The Roundup -

Pallid Sturgeons Make Their Way Through The Bypass Channel At Intake Diversion Dam

 

Yellowstone downstream end of bypass channel. (Photo by USACE Asset) 

For the first time since the completion of the Intake Diversion Dam on the Yellowstone River, pallid sturgeons have successfully swam upstream on their own. This was made possible because of the newly constructed bypass channel.

The first pallid passed through the bypass channel on May 5. The fish was identified as "1997 HOPS" (male code 332). It had been hanging out at the Intake FAS boat ramp for a couple of days before passing through. 

"This is extremely encouraging, especially with the low flows on the Yellowstone River," said David Trimpe, Bureau of Reclamation Environmental specialist.

In the past, pallid sturgeon have attempted to migrate up the dam, but have been stopped by the rock field at the diversion dam. 

"They do not like turbulence or rocks and the diversion dam area is very violent, so the bypass provides a very smooth natural-like channel that routes around that."

The 2.1-mile-long channel was created as part of the Lower Yellowstone Intake Diversion Dam Fish Passage Project, a joint federal project between USACE and the U.S. Bureau of Reclamation. 

 The construction on the channel started in April 2019 and was completed on April 9, 2022. The project also includes a replacement diversion dam to facilitate irrigation diversions to the Lower Yellowstone Project which was completed by USACE in 2021.

The bypass channel was designed to help the sturgeon and other fish move freely up and downstream of the diversion, creating an area for natural recruitment of the pallid sturgeon.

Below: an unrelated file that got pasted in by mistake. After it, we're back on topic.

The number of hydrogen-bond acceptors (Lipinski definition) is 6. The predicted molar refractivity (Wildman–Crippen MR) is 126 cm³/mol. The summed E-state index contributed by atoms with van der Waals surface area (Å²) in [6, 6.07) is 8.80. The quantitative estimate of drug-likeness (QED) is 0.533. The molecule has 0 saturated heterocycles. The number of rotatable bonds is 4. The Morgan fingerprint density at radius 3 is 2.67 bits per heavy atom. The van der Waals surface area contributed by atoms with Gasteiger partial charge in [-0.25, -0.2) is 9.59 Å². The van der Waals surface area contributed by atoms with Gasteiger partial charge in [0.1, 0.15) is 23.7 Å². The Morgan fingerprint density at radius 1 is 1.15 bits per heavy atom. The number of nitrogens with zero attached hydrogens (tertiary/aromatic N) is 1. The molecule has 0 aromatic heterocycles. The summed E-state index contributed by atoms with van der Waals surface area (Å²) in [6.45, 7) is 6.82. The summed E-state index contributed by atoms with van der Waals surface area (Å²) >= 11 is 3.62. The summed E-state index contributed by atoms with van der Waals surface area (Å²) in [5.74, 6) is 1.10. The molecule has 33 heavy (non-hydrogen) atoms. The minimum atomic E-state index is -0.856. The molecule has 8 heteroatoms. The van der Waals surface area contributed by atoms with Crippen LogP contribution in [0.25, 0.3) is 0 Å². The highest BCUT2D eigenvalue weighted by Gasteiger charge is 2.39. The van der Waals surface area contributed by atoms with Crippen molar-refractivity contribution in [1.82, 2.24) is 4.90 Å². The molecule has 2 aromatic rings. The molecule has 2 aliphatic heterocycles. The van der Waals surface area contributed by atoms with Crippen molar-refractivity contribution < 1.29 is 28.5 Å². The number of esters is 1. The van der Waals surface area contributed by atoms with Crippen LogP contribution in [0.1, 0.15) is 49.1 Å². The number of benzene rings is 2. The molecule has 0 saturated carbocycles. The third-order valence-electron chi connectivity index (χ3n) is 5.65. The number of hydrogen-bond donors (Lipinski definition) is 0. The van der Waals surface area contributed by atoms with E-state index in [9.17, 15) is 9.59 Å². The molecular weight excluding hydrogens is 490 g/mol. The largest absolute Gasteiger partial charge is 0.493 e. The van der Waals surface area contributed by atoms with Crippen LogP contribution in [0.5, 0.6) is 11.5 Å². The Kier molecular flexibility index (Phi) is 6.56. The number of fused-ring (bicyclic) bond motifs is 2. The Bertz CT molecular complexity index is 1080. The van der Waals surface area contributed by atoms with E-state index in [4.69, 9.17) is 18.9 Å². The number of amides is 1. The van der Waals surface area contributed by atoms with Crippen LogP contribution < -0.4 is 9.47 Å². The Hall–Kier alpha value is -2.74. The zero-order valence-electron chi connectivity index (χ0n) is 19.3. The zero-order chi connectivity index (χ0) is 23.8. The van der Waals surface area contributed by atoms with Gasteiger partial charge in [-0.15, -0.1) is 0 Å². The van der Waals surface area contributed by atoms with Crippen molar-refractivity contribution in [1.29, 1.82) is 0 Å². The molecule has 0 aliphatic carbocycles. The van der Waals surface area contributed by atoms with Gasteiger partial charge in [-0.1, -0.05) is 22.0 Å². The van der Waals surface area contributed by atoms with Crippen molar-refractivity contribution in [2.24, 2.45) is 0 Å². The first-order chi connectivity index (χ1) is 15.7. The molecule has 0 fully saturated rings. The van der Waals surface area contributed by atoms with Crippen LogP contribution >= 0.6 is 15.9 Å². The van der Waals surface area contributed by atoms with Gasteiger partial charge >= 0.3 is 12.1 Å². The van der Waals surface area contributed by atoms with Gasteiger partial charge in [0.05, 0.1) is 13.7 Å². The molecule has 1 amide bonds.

"The full intent is to get these fish further upstream so that they can spawn, and their young can float back down stream and mature and survive before they enter Lake Sacagawea on the Missouri River," added Trimpe. 

In 1990, the U.S. Fish and Wildlife Service under the Endangered Species Act listed pallid sturgeons as endangered.  

Trimpe hopes that the passage will increase the population of the species and facilitate natural recruitment. 

As of May 19, nine radio-tagged pallid sturgeons have successfully swam through the bypass channel. "In addition to the pallid sturgeons, we have seen paddlefish and the full gamut of native species on the Yellowstone River go through the bypass channel," said Trimpe. 

"Looking forward, we want to see natural recruitment on the Yellowstone River, and we want the bypass to continue to function and provide upstream and downstream passage." He said, "Hopefully that leads to putting the pallid in a much better position to survive long term."

 

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